Tag Archives: the process

Elemental Quilt

I often take my workbag out and about with me, so that I can work on personal pieces during the ‘in-between’ times – waiting for children whilst they do their various out-of-school activities, train journeys, and so on. It always surprises me how many people will come up to me to have a look at what I’m doing and to have a chat about it … but what surprises me most is that the comment I’ll get from almost everyone is ‘it must be so therapeutic’.

Sewing as therapy?

I’d never really thought of it in those terms … it’s just something I love doing. But I’ve been reflecting a little bit on those comments this week, because it’s been a tough one. It started on Monday, when a regular visit to the dentist turned into an injection+filling nightmare that left me numb, sore and semi-conscious on the sofa for most of the afternoon, and got followed up with the start of a heavy cold (or possibly intense hay-fever) during the early hours of Tuesday morning. Between a thick head and exhaustion (sleeping is hard when you can’t breathe), I’ve not had much energy for anything, and have felt myself retreating firmly into my comfort zone.

Which has mostly involved picking up again on the Elemental Quilt, and starting to lay down some of the embroidery for the four corners – the four elements – in the kufic script I wanted.

And as I’ve been going along, it’s struck me that sewing is kind of therapeutic – in that, for me, it’s a refuge when things get tough. It’s where I go to get away from it all – a mini retreat, if you like. There are a lot of different pieces I want to do banging on the inside of my head wanting to get out, but when I’m actually working on something, all that disappears. So does the day-to-day to-do list, and all the other concerns and aggravations and worries that, individually, aren’t a big deal, but, taken together, threaten to become overwhelming.

Nothing matters but this stitch. And when it’s set, nothing matters but the next stitch. And on, and on, and on, until the piece starts to come together under my hands, and I can see the traces of my thoughts in the work I’m leaving behind. It doesn’t matter how long this is going to take to finish, because getting it right matters more. It doesn’t matter what else is happening, because this is what I’m doing NOW. When I’m sewing it’s just about the only time I’m fully in the present, in the moment, and not with half a mind on what-else-must-I-do – the process absorbs me.

It’s funny where the process leads you. Arlee Barr posted a fabulous tutorial on her blog, some time ago now, covering raised stem-bands (or raised buttonhole stitch), and I said at the time I’d seen a similar stitch, but with chain stitch, and that I wanted to use it …. and so when I was looking at translating the script into stitch, and knowing that I needed to use a surface stitch to show up on that blond chenille I auditioned several different stitches, but it was the raised chain stitch that won – the texture is just perfect both against the chenille, and for the character of the quilt overall.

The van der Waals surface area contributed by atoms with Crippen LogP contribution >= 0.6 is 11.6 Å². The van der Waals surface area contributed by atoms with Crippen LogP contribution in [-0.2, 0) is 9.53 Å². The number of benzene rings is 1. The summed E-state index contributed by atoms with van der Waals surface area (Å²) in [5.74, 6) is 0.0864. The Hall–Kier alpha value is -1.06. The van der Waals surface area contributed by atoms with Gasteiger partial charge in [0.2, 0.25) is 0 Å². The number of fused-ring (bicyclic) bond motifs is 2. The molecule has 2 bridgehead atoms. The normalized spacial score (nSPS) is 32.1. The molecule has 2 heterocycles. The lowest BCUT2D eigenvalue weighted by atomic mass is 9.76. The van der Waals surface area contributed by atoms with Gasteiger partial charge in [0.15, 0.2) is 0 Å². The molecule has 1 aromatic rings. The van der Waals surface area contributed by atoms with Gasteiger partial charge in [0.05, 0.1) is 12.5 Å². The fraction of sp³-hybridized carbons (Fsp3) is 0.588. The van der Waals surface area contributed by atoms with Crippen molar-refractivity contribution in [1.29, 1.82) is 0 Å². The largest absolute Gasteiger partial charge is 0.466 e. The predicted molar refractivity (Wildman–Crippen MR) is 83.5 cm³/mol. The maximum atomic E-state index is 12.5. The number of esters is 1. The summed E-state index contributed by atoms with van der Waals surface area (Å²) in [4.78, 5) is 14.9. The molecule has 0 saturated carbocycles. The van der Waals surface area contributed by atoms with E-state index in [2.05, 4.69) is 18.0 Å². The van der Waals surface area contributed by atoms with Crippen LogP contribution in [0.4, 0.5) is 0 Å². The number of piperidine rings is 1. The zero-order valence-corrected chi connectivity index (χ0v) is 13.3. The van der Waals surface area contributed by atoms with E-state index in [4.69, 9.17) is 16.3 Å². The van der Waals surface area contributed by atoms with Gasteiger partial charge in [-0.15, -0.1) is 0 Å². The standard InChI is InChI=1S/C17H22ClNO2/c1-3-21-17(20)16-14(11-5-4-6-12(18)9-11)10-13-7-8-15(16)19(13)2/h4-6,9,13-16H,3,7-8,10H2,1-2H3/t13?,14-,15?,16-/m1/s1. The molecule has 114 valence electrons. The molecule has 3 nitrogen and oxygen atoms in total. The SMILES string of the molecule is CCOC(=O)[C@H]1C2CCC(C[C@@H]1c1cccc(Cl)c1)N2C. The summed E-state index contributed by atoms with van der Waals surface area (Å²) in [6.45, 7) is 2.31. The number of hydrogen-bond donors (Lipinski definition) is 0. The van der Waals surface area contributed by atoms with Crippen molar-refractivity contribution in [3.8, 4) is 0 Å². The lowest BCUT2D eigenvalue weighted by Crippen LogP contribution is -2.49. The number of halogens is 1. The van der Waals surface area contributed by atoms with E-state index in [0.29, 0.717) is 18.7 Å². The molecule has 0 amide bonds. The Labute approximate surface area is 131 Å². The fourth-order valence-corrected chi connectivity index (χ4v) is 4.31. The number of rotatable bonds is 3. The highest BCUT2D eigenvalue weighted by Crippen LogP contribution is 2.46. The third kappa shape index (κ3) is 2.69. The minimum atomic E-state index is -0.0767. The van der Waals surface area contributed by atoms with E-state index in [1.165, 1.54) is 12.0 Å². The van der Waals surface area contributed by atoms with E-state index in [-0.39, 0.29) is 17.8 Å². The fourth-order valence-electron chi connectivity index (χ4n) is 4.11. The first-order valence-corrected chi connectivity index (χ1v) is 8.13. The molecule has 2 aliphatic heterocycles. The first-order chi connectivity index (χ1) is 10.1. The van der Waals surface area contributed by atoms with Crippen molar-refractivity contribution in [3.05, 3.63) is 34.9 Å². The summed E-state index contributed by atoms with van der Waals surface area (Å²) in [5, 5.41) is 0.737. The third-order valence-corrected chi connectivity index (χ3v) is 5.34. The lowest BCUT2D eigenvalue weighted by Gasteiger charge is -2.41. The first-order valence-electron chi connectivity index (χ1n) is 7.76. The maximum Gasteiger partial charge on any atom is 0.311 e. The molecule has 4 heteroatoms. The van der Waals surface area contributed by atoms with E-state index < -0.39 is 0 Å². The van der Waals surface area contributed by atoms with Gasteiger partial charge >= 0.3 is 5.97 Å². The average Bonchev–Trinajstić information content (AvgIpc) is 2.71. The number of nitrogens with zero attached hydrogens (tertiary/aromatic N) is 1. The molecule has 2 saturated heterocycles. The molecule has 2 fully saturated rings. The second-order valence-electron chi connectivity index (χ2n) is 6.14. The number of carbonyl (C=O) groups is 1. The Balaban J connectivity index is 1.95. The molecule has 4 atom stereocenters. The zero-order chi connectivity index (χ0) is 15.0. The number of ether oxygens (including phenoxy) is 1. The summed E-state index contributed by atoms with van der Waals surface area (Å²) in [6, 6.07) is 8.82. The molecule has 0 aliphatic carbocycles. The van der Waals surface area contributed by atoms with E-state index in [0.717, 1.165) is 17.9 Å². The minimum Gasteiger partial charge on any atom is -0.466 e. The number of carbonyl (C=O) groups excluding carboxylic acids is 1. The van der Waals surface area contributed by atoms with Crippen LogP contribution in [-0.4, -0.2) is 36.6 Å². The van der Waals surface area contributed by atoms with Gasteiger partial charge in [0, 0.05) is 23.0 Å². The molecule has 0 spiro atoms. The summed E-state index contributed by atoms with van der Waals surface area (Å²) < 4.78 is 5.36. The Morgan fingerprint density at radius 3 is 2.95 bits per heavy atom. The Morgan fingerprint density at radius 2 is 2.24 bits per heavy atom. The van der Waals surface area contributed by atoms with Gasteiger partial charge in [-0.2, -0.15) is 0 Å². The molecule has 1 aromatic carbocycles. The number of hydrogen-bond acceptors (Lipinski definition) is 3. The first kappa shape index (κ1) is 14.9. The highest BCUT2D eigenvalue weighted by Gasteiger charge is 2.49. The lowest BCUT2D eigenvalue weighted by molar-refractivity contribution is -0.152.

Here we are with the ‘scaffolding’ in place to anchor the stitches – a fairly widely-placed row of buttonhole stitch, running in both directions to turn the corner.

And a finished section of the script.

It is a slow process, setting down that level and size of stitch across such a relatively large area, but speed is unimportant. The quilt is all that matters, and it will take its own time to finish.

Grandmothers Flower Garden … part 2

So, with the piecing all finished and the basting removed, I’m pretty happy with my little hexagon block 🙂

now for some quilting …. a nice thick sandwich of wadding, and the cream fabric I’ve used in the block as the backing, and it’s onto the machine.

I don’t often machine quilt, but for these blocks it seems a practical and natural way to go about it. I use safety pins to hold the layers together – much less likely to slip out, and much less likely to prong myself mid-stitching. I’ve kept the quilting simple again, just running around the outline of the rosette rings … using crimson thread, just for a flash of contrast colour in those neutral creams and golds and coppers …

but with a cream thread on the bobbin …. for those that like seeing what lies beneath 🙂

and there’s the back of the finished  cushion … binding is done in a cream satin ribbon, and the backing is a double layer of the cream fabric I used in the block … I like to double up the fabric, partly because it takes a buttonhole much, much better on a double layer of fabric, and partly because I like the insides of my cushions to look as nice as the outside, so they’re lined.

And because this one ended up being sold before it was even finished (funny how serendipity works that way sometimes), I customised it with a little hand embroidery on the front ….

modern country cushion - hexagon patchwork

It looks so lovely and plump with its inner cushion pad inserted! Happy birthday Ann – I hope you enjoy this cushion as much as I enjoyed making it.

And …. if you want a cushion like this, then check what’s in stock over at my Etsy shop or for a bespoke cushion, please do get in touch